43-year-old Guadalupe (Lupita) Pérez Castillo is finally a free woman after spending thirty years of her life enslaved. Her therapist has told her this newfound freedom will take time to get used to, and that as the years pass, her anxiousness should subside. Meeting new people is still a challenge for Pérez, and she appears exceptionally nervous in her interactions with others.
“They took away my innocence and the hope of being a self-assured person,” Pérez says of the captors who enslaved her. Pérez is from the poverty-stricken town of Las Aguias in the Mexican state of Veracruz. She started helping her family sell fruit at an early age to earn a modest income. A woman approached her at the age of ten and told Pérez she was looking for a babysitter for her two young children. She offered the woman a glimmer of light in her dim world, saying she would pay Pérez for her services and send her to a good school in the big city. She would also send the impoverished family a monthly sum.
“I was at first elated because I was going to be able to help my family without having to sell fruit. I wanted to study. My dream was to have a career one day,” Pérez said. With no reason to believe her daughter would soon be enslaved, Pérez’s mother agreed to the terms, happy with the chance for her daughter go start a new, hopefully easier life than herself, and the woman orchestrating the deal gave her mother some money on the spot, leaving with Pérez.
But once Pérez arrived at the family’s home, she was quickly made aware of the woman’s true intentions. She was enslaved and forced to do all the housework and care for the children — without the pay she was promised. She was given only scraps to eat and there was not a bed for her so she had to sleep on the floor. “She would say that we indigenous people were used to sleeping on the floor, like animals. She had a sofa, but wouldn’t let me use it because she said I was going to ruin it,” Pérez said.
Pérez managed to escape her circumstances multiple times, but nobody understood her language and she found it too difficult to navigate her new world. So, she was never able to escape for long. Each time she was dragged back home and punished with severe beatings. She was even molested by the lady’s husband as part of her punishment.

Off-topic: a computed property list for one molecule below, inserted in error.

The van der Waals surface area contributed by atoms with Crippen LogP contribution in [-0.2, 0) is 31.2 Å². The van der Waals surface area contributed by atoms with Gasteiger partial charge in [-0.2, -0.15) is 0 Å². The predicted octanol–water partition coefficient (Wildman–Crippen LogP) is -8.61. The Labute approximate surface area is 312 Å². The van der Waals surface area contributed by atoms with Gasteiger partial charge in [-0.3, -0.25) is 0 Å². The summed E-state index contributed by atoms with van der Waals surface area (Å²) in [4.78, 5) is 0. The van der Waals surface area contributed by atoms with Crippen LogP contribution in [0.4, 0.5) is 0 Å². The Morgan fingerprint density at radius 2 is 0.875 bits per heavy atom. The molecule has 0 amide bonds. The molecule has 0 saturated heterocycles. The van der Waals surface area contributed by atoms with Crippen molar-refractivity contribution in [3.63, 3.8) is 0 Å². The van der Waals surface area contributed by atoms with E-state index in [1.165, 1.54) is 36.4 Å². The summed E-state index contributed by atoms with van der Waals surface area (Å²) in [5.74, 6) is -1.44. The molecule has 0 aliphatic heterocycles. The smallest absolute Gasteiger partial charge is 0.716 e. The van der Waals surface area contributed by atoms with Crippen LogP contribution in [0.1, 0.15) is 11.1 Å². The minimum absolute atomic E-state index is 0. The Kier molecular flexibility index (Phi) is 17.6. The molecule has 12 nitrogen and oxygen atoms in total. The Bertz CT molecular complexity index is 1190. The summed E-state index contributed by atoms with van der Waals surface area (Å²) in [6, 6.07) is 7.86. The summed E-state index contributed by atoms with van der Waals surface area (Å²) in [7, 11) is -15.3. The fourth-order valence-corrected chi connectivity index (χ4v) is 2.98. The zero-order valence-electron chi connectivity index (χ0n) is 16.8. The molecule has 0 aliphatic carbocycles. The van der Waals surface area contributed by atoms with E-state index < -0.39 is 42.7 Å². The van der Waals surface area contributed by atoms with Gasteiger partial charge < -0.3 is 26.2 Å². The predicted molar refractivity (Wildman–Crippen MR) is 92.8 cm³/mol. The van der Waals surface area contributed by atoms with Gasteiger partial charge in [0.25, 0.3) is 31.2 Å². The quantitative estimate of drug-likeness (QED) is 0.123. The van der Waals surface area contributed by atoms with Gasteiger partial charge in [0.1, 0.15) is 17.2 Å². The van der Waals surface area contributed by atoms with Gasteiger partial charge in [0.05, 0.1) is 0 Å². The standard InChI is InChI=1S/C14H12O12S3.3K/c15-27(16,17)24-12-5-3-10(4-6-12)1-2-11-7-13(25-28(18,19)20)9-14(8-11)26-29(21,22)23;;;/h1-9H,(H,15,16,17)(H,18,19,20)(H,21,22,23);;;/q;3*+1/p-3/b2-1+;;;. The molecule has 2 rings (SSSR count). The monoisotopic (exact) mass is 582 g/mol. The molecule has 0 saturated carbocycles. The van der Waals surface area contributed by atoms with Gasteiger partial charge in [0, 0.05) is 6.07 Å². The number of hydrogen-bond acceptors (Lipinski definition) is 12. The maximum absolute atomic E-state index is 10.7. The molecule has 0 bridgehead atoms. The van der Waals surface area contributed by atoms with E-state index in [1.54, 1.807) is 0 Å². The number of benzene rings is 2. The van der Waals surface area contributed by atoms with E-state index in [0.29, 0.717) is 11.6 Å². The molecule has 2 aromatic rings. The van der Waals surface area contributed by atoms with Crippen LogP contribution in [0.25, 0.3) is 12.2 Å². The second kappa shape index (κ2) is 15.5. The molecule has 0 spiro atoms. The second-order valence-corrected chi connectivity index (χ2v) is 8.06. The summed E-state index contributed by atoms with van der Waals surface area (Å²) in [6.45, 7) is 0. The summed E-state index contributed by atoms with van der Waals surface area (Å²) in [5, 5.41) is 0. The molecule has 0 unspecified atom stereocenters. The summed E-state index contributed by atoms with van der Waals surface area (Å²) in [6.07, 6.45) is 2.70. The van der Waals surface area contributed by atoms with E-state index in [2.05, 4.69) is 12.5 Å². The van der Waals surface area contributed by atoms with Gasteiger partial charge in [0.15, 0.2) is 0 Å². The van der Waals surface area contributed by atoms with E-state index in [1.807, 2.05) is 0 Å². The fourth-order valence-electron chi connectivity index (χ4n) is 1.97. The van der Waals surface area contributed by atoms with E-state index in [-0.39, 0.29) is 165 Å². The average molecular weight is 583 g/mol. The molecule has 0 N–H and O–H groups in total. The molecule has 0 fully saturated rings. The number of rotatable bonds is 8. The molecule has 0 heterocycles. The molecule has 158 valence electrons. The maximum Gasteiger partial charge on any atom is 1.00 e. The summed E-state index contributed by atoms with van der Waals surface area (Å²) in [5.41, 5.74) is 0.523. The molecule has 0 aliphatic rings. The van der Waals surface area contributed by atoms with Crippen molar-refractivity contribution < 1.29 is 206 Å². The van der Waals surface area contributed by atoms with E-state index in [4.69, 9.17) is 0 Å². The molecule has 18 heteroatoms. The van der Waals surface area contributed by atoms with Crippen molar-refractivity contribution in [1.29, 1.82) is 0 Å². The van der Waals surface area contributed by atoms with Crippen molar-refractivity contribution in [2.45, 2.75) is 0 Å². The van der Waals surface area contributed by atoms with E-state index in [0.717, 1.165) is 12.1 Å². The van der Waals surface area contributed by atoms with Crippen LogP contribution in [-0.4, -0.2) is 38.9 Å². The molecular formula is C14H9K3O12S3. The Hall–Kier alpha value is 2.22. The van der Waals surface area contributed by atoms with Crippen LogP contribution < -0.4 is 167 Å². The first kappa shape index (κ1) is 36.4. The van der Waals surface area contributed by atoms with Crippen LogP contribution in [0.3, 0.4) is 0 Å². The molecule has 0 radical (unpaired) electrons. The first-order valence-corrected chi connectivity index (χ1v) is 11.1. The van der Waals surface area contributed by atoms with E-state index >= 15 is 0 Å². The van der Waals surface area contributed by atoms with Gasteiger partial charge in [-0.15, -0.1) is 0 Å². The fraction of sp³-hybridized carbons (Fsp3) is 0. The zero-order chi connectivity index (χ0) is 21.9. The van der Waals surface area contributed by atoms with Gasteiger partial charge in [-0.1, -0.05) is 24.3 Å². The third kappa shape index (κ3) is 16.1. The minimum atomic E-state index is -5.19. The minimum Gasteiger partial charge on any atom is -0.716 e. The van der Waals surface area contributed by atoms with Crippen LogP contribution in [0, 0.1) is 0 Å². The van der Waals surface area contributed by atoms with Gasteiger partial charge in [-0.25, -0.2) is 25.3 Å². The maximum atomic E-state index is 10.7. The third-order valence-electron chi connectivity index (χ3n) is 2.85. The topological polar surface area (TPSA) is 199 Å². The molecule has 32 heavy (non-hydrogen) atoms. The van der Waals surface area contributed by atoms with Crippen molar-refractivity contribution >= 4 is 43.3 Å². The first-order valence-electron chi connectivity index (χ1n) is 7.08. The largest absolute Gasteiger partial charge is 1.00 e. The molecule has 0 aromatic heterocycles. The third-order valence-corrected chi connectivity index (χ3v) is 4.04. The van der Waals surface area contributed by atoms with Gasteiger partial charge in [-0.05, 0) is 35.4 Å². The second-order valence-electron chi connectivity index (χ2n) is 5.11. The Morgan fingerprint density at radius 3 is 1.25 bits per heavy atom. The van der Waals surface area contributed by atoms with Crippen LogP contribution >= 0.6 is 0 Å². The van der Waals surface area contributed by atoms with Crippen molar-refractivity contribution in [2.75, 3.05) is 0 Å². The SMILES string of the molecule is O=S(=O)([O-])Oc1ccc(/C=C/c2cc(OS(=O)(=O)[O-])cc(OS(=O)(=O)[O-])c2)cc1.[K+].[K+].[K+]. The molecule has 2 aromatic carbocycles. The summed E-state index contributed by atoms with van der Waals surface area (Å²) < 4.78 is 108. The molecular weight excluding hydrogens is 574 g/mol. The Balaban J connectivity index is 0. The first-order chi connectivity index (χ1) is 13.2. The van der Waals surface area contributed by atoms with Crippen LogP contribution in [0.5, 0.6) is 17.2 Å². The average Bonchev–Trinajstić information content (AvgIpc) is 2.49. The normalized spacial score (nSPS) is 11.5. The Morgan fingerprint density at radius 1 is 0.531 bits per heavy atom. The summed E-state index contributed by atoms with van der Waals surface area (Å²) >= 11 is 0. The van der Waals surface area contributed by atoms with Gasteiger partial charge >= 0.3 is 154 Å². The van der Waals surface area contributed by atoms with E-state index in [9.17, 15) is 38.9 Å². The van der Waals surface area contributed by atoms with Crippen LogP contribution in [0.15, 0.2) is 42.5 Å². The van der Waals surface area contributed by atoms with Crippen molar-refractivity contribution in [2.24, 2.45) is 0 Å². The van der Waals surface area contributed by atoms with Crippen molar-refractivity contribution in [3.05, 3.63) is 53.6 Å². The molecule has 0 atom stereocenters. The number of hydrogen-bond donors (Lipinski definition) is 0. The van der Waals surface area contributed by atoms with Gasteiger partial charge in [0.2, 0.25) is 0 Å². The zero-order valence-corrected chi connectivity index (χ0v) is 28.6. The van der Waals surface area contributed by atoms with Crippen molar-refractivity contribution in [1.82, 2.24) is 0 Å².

“After that they would tell me that, if I escaped again, they were going to kill me, chop me up into little pieces and toss them to the river so that my mother wouldn’t find me,” Pérez said. By the time she was a teenager, she stopped trying to escape, but, despite her compliance, the abuse never stopped.
“They would pull my hair. Sometimes, when I had to take frozen meat out of the freezer, they would hit me with it in the head,” Pérez said. Eventually, completely losing hope, she said she went numb. “I lost the notion of time. I didn’t know what the day of the week it was, or whether it was dusk or dawn. I didn’t even know when my birthday arrived,” she said. It wasn’t until she was almost forty years old and her captor had aged significantly that she had a chance to escape. “That night the lady’s son, the youngest, the one I used to babysit, had an accident. She went to the hospital and that’s when I escaped,” Pérez said.
After Pérez gained her freedom, her captor was convicted on slavery and forced domestic work charges. Pérez is now left still entrapped by her horrible memories, and learning how to live normally. “They really stole 30 years of her life from her,” María Teresa Paredes, Pérez’s attorney, solemnly explains. Pérez may never be able to internally accept that she is free.